Medical professionals are subject to much stricter standards than the general public. They require years of education to go into their profession and must maintain state licensing to work. Whether you are a primary care physician in a family-oriented office or someone who works as a general practitioner in the emergency room, you sometimes need to refer patients to other specialists or service providers.
For example, if someone presents with a significant knee injury, you may be able to provide them with diagnostic help and pain relief but will ultimately need to refer them to an orthopedic surgeon. If someone struggling with substance abuse comes seeking either prescription medications or mental health help, you may need to send them to an outside facility for rehabilitation services.
Unfortunately, if there are any connections between you and the facility or professional to which you make a referral, that could lead to allegations of a kickback arrangement.
What is a kickback?
There are federal and Minnesota state statutes prohibiting kickbacks for medical recommendations and references. A health care provider should make decisions about what treatment someone requires and where they receive that care based on what is best for the patient, not what will make the physician money or solidify their relationship with another professional or facility.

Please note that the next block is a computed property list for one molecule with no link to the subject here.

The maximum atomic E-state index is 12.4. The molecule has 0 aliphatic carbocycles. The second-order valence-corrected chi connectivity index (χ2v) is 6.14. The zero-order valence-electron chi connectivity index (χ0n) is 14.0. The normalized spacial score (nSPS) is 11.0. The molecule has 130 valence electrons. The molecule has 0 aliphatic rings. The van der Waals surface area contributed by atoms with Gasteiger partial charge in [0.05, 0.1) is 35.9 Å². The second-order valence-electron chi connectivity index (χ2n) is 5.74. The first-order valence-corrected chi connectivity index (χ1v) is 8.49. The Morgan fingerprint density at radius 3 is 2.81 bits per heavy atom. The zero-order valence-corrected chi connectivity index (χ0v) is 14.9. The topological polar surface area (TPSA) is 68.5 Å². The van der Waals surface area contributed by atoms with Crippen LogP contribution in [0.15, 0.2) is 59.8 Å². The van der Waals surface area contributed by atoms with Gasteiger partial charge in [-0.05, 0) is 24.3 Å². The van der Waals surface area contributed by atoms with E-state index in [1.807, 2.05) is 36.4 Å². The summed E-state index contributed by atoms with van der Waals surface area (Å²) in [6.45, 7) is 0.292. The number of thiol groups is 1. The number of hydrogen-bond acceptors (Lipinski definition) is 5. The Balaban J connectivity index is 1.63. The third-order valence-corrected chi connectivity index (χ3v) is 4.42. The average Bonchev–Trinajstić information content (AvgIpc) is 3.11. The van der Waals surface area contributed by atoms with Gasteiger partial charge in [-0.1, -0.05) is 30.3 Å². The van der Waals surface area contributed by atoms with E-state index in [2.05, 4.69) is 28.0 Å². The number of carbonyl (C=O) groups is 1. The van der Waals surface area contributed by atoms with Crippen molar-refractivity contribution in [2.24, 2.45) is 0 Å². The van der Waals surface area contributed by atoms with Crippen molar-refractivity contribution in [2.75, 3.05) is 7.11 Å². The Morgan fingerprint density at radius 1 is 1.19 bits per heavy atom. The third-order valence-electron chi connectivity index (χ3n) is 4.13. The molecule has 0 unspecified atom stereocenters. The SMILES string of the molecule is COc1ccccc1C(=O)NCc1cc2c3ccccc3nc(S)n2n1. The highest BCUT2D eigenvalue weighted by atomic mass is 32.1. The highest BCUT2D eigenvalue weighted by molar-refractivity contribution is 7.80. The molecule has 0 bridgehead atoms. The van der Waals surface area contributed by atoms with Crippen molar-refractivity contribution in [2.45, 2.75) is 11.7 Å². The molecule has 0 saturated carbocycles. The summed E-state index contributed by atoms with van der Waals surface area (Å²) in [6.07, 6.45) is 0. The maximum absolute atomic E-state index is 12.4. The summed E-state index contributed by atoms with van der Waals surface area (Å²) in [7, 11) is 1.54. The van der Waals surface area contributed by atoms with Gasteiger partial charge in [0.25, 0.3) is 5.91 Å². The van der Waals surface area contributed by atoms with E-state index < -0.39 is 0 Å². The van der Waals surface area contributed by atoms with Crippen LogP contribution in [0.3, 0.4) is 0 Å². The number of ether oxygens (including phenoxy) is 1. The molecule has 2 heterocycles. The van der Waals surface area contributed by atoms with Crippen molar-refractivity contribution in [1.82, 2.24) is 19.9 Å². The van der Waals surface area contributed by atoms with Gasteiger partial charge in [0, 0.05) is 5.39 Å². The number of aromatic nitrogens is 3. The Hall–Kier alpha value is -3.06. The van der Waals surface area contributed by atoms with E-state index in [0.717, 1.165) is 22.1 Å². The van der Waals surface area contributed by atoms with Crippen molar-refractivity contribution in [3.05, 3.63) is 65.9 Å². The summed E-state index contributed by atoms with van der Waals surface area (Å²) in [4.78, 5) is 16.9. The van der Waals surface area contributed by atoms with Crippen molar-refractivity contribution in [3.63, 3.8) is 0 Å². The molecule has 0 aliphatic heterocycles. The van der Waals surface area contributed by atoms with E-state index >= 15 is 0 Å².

Sometimes, kickbacks are obvious. The surgeon that you referred a patient to buys you a watch or gives you an Amazon gift card to thank you for sending a patient who will need thousands of dollars of care from them. Other times, kickbacks can be more subtle or even occur off the books.
There may be a presumption of misconduct if investigatory agencies or the state licensing board can connect you directly to someone who works at or has an ownership interest in that outside facility or medical practice.
What could accusations of kickbacks mean for you?
The biggest concern when someone accuses a medical professional of accepting a kickback is that they could face criminal prosecution. If the situation involved interstate transactions, like claims against federal insurance coverage, there could be federal criminal charges brought against the health care professional.
Even state charges can have a lasting impact on someone’s career, not the least of which is that they could face a disciplinary hearing from the licensing board. Knowing what might constitute a kickback can help you avoid allegations of white-collar crimes as a health care professional.